The New England endured its warmest, driest year on record last year, according to annual statistics released today by the Bureau of Meterology.
Tenterfield, Glen Innes, Emmaville, Inverell, Armidale, Guyra, Deepwater and Uralla all endured their driest ever year, many of them beating records over a century old.
Glen Innes, which had the country's coldest night of the year, also smashed a 48 year old record for hottest day, and recorded its warmest average temperature in two decades. The town twice received snow in 2019.
In terms of rain, the town's agricultural research station recorded its driest year in 103 years measuring just 335mm of rain, less than half the 836mm of average annual rainfall - beating a record set in 1919.
Rainfall records tumbled in Tenterfield and Emmaville as well, with the towns recording their driest years in 144 and 142 years, measuring less than a third their average rainfall. Deepwater had its driest year in 126 years.
Jim Ritchie, stock and agent at Landmark, has been feeding cattle on his property for all of 2019. He said the intense dry has come on top of a horrible 2018 and said some farmers have been forced ito feed for two years.
"It's been tough.
"Its been very difficult for farmers. Contrary to some people saying they don't look after their stock, they've spent an absolute fortune just keeping them alive.
"Some guys have spent absolute fortunes per week in feed. And that's been going on for almost two years."
He said in the two years since January 2018, the region had received less than one year's average rainfall.
Jim was a young boy during the 1965 drought, but he said older farmers rate the 2018-19 drought as the worst dry the region has ever faced.
"It'll take a long time to break this, you've got to get a bucketload of rain throughout the country and fill up all your subsoil moisture; it's going to take a massive amount of work before you can say we're out of the drought."
The Bureau of Meteorology is not predicting a quick end to the region's worst drought on record. BoM head of climate monitoring Dr Karl Braganza said climate change of over a degree since 2010 means very warm years are more likely to occur, driving drought and bushfire and making record breaking warm years more likely.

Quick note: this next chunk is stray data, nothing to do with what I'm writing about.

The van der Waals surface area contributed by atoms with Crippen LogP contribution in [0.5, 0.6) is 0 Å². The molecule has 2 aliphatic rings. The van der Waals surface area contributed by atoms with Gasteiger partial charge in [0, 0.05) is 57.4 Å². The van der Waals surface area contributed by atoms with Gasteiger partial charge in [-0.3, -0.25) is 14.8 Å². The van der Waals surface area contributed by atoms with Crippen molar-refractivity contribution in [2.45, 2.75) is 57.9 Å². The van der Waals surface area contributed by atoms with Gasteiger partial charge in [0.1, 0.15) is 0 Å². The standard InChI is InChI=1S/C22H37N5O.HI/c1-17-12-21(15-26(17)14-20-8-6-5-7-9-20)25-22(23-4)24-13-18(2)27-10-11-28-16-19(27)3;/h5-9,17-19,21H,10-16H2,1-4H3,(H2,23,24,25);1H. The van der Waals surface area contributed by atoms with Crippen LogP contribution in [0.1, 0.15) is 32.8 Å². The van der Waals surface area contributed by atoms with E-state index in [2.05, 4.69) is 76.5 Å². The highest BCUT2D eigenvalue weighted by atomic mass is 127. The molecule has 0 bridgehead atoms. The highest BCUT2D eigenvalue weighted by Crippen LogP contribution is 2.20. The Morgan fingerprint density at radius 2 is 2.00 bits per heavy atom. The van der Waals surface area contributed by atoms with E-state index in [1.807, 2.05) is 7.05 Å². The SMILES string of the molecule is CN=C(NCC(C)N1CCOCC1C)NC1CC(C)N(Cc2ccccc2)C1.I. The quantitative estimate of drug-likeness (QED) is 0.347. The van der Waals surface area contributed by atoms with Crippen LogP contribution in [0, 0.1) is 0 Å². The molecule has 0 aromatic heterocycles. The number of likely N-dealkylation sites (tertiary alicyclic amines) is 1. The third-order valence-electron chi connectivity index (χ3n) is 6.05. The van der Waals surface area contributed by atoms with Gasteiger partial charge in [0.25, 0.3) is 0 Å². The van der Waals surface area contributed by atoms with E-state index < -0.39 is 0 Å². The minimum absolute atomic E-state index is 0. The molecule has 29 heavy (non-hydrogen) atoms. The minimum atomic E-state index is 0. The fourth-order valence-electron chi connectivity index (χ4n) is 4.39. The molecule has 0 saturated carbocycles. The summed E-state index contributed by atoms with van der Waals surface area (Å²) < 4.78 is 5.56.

"Unfortunately the outlook is not indicating a widespread return to wetter than average conditions over drought and fire affected parts of eastern Australia," he said.
"But with the likely return of the monsoon by mid-January for northern Australia, it raises the chance that we could see some periods of higher rainfall move south in the coming months."
"It's important the community remains vigilant to the risk of more heat and fire days this summer, particularly given how dry the country has been over the past 12 months."
Rainfall for the coming months is expected to be average to below average in the east of Australia, with temperatures likely to remain warmer than average over the rest of summer, he said.
Higgins Storm Chasing's Thomas Hinterdorfer, extreme weather chaser and analyst, predicted a much of that rain would fall in narrow but massive storms, creating winners and losers.
"I think overall it's going to be on the dry side of average. I think some places will get very lucky and they'll probably get their average.
"If there's that one place that gets five or ten storms between now and the end of the month they could easily double their average.
"The unfortunate thing will be ten kilometers away the place that didn't get those five or ten storms may get half their average."
He said the "convective" weather conditions will be unpredictable and recommended people expect the unexpected.
"To be honest, we always have the saying that it takes one cyclone."
Statewide, NSW recorded its driest year on record, with less rainfall than the previous record set in 1944 and 2019 was nationally Australia's hottest and driest year on record with January 2019 the hottest month in Australian history.